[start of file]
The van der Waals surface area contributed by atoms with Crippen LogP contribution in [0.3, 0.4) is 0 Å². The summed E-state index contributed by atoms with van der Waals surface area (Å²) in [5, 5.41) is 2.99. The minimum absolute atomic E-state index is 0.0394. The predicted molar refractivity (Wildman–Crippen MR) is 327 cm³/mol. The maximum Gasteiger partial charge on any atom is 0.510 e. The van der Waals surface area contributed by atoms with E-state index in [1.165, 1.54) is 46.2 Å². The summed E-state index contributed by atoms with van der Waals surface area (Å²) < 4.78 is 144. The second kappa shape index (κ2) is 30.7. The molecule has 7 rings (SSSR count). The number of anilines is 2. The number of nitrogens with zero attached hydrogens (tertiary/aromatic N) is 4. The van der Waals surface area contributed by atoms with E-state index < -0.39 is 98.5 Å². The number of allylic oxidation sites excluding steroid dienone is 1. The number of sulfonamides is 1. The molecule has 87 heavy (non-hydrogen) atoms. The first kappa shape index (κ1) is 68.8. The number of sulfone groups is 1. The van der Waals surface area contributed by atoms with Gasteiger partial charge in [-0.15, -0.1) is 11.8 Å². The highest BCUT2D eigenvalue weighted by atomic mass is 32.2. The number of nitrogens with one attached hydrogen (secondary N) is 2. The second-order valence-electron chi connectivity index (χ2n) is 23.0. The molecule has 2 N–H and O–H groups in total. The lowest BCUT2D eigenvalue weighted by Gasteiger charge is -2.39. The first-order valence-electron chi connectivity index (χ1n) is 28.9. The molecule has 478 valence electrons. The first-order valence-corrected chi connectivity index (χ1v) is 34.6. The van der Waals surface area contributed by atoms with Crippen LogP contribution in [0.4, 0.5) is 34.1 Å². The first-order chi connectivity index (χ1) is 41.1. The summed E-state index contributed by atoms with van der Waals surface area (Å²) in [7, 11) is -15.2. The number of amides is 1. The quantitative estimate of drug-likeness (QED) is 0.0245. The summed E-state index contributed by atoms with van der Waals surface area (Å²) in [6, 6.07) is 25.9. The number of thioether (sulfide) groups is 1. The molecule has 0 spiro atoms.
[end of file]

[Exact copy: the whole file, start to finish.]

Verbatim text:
The van der Waals surface area contributed by atoms with Crippen LogP contribution in [0.3, 0.4) is 0 Å². The summed E-state index contributed by atoms with van der Waals surface area (Å²) in [5, 5.41) is 2.99. The minimum absolute atomic E-state index is 0.0394. The predicted molar refractivity (Wildman–Crippen MR) is 327 cm³/mol. The maximum Gasteiger partial charge on any atom is 0.510 e. The van der Waals surface area contributed by atoms with E-state index in [1.165, 1.54) is 46.2 Å². The summed E-state index contributed by atoms with van der Waals surface area (Å²) < 4.78 is 144. The second kappa shape index (κ2) is 30.7. The molecule has 7 rings (SSSR count). The number of anilines is 2. The number of nitrogens with zero attached hydrogens (tertiary/aromatic N) is 4. The van der Waals surface area contributed by atoms with E-state index < -0.39 is 98.5 Å². The number of allylic oxidation sites excluding steroid dienone is 1. The number of sulfonamides is 1. The molecule has 87 heavy (non-hydrogen) atoms. The first kappa shape index (κ1) is 68.8. The number of sulfone groups is 1. The van der Waals surface area contributed by atoms with Gasteiger partial charge in [-0.15, -0.1) is 11.8 Å². The highest BCUT2D eigenvalue weighted by atomic mass is 32.2. The number of nitrogens with one attached hydrogen (secondary N) is 2. The second-order valence-electron chi connectivity index (χ2n) is 23.0. The molecule has 2 N–H and O–H groups in total. The lowest BCUT2D eigenvalue weighted by Gasteiger charge is -2.39. The first-order valence-electron chi connectivity index (χ1n) is 28.9. The molecule has 478 valence electrons. The first-order valence-corrected chi connectivity index (χ1v) is 34.6. The van der Waals surface area contributed by atoms with Crippen LogP contribution in [0.4, 0.5) is 34.1 Å². The first-order chi connectivity index (χ1) is 41.1. The summed E-state index contributed by atoms with van der Waals surface area (Å²) in [7, 11) is -15.2. The number of amides is 1. The quantitative estimate of drug-likeness (QED) is 0.0245. The summed E-state index contributed by atoms with van der Waals surface area (Å²) in [6, 6.07) is 25.9. The number of thioether (sulfide) groups is 1. The molecule has 0 spiro atoms.